A former presidential aide, Doyin Okupe, has narrated how he recovered from COVID-19 two weeks after testing positive to the disease.
Mr Okupe, who alongside his wife tested positive to the disease on 23 April, said he was compelled to reveal how he survived the virus after a comment on his Facebook post had discredited the existence of COVID-19.
“It is sad the level of distrust in this country. Some people wrote on my Facebook wall that in spite of my post, that all the COVID-19 talk is a scam. And that I should post a video to convince them. Well I dont hv (sic) a video,” he said in the post.
Responding to queries about how he had survived the disease, he said he used the anti-malaria drug—hydroxychloroquine, azithromycin and vitamin C.
“The medications I took for my covid19 virus infections:Hydroxychloroquine, 400mg daily for 2days, thereafter 400mg daily for 3days. Azithromycin 500mg daily for 10 days. Zinc sulphate 100mg daily and Vitamin C 1200 mg daily till now,” he said.
He said he used the anti-malaria drug “because he was down with malaria while on admission for coronavirus treatment.”
This, he said, was followed by the usage of Augmentine for the treatment of cough.
“I had malaria while on admission. Was effectively treated with an anti malaria. I also developed cough after about a week and was effectively treated by fairly large dose of Augmentine for 7 days,” he said.
As scientists rush to find a lasting end to the pandemic, the World Health Organisation has warned that there is no yet approved vaccine for the treatment of COVID-19.
The WHO has also cautioned against physicians and medical associations recommending or administering unproven treatments to patients with COVID-19 or people self-medicating with them without sufficient evidence.
It said the treatment of the disease lies with the capability of the individual patients’ immune system to heal from the disease naturally.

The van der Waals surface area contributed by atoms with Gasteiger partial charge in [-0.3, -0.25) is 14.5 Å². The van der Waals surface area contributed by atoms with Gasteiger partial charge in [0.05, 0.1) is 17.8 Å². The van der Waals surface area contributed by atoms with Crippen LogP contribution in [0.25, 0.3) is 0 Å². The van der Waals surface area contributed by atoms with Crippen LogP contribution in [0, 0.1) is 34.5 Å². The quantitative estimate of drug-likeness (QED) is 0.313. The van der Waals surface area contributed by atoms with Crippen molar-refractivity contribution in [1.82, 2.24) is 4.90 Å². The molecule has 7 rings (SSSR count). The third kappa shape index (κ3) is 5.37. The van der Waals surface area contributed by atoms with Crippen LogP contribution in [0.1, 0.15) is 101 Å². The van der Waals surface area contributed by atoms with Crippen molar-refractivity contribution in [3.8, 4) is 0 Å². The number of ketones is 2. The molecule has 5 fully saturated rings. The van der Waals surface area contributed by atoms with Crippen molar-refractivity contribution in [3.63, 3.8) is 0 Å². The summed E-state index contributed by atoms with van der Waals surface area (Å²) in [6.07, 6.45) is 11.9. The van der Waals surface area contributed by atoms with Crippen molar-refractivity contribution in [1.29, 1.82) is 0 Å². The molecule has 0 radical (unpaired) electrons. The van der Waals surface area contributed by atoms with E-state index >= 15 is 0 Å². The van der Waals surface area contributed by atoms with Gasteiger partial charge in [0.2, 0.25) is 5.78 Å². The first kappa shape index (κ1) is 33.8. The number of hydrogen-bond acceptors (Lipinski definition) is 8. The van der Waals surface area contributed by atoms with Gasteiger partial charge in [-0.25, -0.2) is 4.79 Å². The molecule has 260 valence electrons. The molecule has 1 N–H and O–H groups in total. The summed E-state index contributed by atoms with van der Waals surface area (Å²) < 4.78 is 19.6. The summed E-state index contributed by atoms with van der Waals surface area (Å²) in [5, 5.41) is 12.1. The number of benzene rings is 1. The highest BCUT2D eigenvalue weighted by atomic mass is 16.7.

It recommends the boosting of the immune system.
Meanwhile, the United States, France, China and others are ramping up efforts in the clinical trials of antimalarial drugs like chloroquine and hydroxychloroquine, Ebola vaccine—Remdesivir among others.
Nigeria has also joined the global experimentation of treating coronavirus patients with these drugs and is also looking into herbal remedies like that deployed in Madagascar.
Nonetheless, the National Agency for Food and Drug Administration and Control (NAFDAC) has warned that it has not granted approval for any vaccine for the treatment and cure of COVID-19.
There is no universally medical consensus on a specific treatment for COVID-19 because most clinical trials of drugs being carried out across the globe have limited scientific acceptability or have not resulted in 100 per cent success, according to WHO.
But Mr Okupe argued that the humongous nature of the global emergency makes it impossible for countries not to explore experimental drugs that show any possibility or potential to contain the virus.
He said he believed “the chloroquine regime is the most promising” of all the drugs.
“In my own case, I commenced treatment with the hydroxychloroquine regime 4 days to my isolation. This was because I read extensively on various options of treatment for covid 19 and I followed the global debate on the pros & cons of d treatment.
“With my medical background and consultations locally with colleagues I already made up my mind that the chloroquine regime was so far the most promising,” he wrote.
However, he cautioned against using it without consulting a physician.
Mr Okupe said he ingested immune boosting drugs and preparations like zinc sulphate, immunace, reloaded and similar immunity enhancing drugs.
“I also took copious amount of ginger, garlic, tumeric and lemon. In Kaduna I am told that they add dongoyaro leaves to the above mixture and drink liberally,” he added.
He urged Nigerians to comply with the hygiene recommendations from the Nigeria Centre for Disease Control (NCDC) and maintenance of physical distancing.